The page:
Others who continue their search for some modicum of relief within the tumbledown side of town do so only with a sequence of deep breaths, only to fail sadly, miserably, even at that. These are society’s castaways—dim, shadowy faces who have ceased being merely penniless as they are now among the nearly dead. Unheard behind the tireless roar of jeepneys is their tiny, smoldering voice. Their only hope of a mountain or sturdy roof to see, past the swarm of flies, are heaps of litter made all too delectable by their moldy rations of leftovers. Many lie naked and battered along the streets of Binondo and Quiapo under an equally naked sky, wriggling sleeplessly on the bloody hollow of Chinatown’s hand, warmed by nothing more than the skinny strip of cardboards on their backs, begging at the mud-spattered fringes of Plaza Miranda for as little as half a clutch of rice or noodles if only to avoid, for a day, a maggot-infested meal. They have remained indubitably nameless in a city that has seemingly turned against its own. But they are not mute, however breathless they seem to appear under a wisp of smog that is slowly clotting in their lungs. They speak, yes, even under the mistaken notion that there could be some who will lend their ears. But to convince the mind there is hope in so hopeless a clime, as some have said, belies every cloud that tends a silver lining. Many a fearless writer and journalist have served as their voice though an inexhaustible string of articles and essays like this one, but a word can only wager a few minutes of its life. Many writers, after all, are about as loud as the crumpled paper of their thoughts, as impoverished as the ruined among their topics.

This is not to say that Manila is less the affectionate mother in its efforts to provide an air of hope to those who have not escaped the intrusive poverty of the city. Manila, in spite of everything, is the fusion of its lights and the wealth of exploits of its people. A young, determined sun arrives quickly in the summer after a long, mulish dusk, drenching everything, even the unkempt corners of the city in dazzling light—a sign that hope, for it to be truly hope, must hope even against itself. Everything thereafter is left for destiny to carry out and discharge at will: a long-awaited letter, a Christmas bonus, a lotto win, a storybook beginning.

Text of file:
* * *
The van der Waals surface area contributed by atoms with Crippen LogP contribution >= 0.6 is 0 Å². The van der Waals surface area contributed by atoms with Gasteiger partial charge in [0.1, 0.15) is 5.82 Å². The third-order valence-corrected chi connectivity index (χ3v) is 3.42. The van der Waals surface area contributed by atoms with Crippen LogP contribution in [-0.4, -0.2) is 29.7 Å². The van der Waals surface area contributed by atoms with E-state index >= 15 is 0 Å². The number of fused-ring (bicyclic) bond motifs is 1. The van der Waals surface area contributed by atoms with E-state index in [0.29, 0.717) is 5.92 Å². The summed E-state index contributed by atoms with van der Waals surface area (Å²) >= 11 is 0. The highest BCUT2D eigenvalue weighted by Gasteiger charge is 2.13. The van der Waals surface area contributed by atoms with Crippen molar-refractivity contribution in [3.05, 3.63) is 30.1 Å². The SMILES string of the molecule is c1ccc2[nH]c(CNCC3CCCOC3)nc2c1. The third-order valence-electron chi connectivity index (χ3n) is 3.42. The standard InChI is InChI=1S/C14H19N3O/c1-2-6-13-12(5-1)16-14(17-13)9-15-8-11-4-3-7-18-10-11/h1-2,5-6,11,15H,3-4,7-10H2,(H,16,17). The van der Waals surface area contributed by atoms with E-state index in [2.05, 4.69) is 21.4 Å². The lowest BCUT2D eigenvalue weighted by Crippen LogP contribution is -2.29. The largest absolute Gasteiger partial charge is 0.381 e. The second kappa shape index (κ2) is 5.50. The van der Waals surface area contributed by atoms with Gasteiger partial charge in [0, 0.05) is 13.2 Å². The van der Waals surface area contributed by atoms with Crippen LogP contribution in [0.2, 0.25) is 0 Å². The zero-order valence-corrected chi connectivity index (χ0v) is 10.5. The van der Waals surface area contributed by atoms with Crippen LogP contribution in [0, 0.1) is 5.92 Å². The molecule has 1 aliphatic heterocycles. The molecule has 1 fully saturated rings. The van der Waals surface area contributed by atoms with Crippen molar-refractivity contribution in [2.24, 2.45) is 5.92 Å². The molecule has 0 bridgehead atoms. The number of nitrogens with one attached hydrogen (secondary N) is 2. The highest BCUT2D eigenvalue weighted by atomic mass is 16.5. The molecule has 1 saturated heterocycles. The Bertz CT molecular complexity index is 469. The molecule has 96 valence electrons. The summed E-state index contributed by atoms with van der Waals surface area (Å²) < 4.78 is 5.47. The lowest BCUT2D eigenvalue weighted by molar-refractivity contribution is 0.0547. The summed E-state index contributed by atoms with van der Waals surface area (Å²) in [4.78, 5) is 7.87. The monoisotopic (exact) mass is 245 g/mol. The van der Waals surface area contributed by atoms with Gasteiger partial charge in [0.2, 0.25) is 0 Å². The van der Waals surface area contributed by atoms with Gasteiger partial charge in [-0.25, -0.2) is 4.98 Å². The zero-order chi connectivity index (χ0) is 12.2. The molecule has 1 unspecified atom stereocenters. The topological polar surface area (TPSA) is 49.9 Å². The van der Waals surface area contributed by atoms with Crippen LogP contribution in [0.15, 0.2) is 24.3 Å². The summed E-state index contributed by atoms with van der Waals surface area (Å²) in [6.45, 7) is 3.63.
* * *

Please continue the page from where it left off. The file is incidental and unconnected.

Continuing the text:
And if it happens that at some unknown and remote hour Manila seeks to be on a par with cities that have claimed—and claimed only proudly—eight million Filipinos as their own, then for all the tragedy of decades spent by our countrymen in exile abroad, Manila’s skies can once more offer a steady roof over their heads, the soft calm of its sunset as the wall that will cradle their tired bodies well into the quiet night.

Note: Manila of our exile was first published in Philippine Graphic magazine, “Dyip” photo courtesy of Andre Cawagas an artistic rendition that evokes hope.
Joel Pablo Salud started his career as a senior writer at The Manila Standard and The Manila Times nearly 21 years ago. He then on went to become the managing editor of Mabuhay magazine (PAL's inflight publication), People Asia (lifestyle glossy magazine) and The Philippine Graphic (news weekly and literary magazine).

He now writes freelance with Philippine Graphic and Philippines Free Press, and other publications, and helps out in the editing of the Graphic. He also contributes short fiction, and is in the middle of finishing a full-length novel, a short novel and a collection of short stories. He conducts writing workshops in leading universities in the Philippines, and writes a regular literary review column for The Manila Standard and the Philippine Graphic.

Pedestrian Observer Group Blog
Click on the images to receive your free email updates
POGB will not sell, exchange, use or allow any 3rd party access to your email for
any other purposes without exception, email exclusively for article updates only.

Facebook me!

0 Speak Out:

Related Posts with Thumbnails